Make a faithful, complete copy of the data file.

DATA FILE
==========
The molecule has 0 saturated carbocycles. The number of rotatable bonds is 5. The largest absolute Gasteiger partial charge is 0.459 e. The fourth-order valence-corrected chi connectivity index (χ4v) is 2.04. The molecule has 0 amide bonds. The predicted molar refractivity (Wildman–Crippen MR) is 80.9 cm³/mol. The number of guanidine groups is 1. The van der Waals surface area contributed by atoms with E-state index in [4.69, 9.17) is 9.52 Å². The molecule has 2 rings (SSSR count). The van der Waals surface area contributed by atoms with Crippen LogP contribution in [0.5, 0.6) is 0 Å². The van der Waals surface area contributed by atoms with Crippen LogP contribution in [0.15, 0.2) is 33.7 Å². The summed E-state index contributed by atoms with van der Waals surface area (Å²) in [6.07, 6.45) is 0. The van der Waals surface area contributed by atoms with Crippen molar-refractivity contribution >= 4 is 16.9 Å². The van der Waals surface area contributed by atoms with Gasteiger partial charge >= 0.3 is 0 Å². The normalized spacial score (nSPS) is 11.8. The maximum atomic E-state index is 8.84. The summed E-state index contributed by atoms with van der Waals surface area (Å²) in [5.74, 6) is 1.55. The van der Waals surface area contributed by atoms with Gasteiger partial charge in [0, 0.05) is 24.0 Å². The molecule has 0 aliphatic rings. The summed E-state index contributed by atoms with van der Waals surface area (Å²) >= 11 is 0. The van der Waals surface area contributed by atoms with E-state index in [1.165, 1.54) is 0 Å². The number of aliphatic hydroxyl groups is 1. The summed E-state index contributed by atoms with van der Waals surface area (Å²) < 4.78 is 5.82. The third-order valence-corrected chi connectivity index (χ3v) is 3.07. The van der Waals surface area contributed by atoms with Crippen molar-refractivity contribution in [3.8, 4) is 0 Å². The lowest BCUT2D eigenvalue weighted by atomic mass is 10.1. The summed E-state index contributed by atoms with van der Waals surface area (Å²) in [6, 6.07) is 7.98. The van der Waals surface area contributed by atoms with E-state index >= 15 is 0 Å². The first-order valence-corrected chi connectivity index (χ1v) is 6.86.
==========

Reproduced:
The molecule has 0 saturated carbocycles. The number of rotatable bonds is 5. The largest absolute Gasteiger partial charge is 0.459 e. The fourth-order valence-corrected chi connectivity index (χ4v) is 2.04. The molecule has 0 amide bonds. The predicted molar refractivity (Wildman–Crippen MR) is 80.9 cm³/mol. The number of guanidine groups is 1. The van der Waals surface area contributed by atoms with E-state index in [4.69, 9.17) is 9.52 Å². The molecule has 2 rings (SSSR count). The van der Waals surface area contributed by atoms with Crippen LogP contribution in [0.5, 0.6) is 0 Å². The van der Waals surface area contributed by atoms with Crippen LogP contribution in [0.15, 0.2) is 33.7 Å². The summed E-state index contributed by atoms with van der Waals surface area (Å²) in [6.07, 6.45) is 0. The van der Waals surface area contributed by atoms with Crippen molar-refractivity contribution >= 4 is 16.9 Å². The van der Waals surface area contributed by atoms with Gasteiger partial charge >= 0.3 is 0 Å². The normalized spacial score (nSPS) is 11.8. The maximum atomic E-state index is 8.84. The summed E-state index contributed by atoms with van der Waals surface area (Å²) in [5.74, 6) is 1.55. The van der Waals surface area contributed by atoms with Gasteiger partial charge in [0, 0.05) is 24.0 Å². The molecule has 0 aliphatic rings. The summed E-state index contributed by atoms with van der Waals surface area (Å²) >= 11 is 0. The van der Waals surface area contributed by atoms with E-state index in [1.165, 1.54) is 0 Å². The number of aliphatic hydroxyl groups is 1. The summed E-state index contributed by atoms with van der Waals surface area (Å²) < 4.78 is 5.82. The third-order valence-corrected chi connectivity index (χ3v) is 3.07. The van der Waals surface area contributed by atoms with Crippen molar-refractivity contribution in [3.8, 4) is 0 Å². The lowest BCUT2D eigenvalue weighted by atomic mass is 10.1. The summed E-state index contributed by atoms with van der Waals surface area (Å²) in [6, 6.07) is 7.98. The van der Waals surface area contributed by atoms with E-state index >= 15 is 0 Å². The first-order valence-corrected chi connectivity index (χ1v) is 6.86.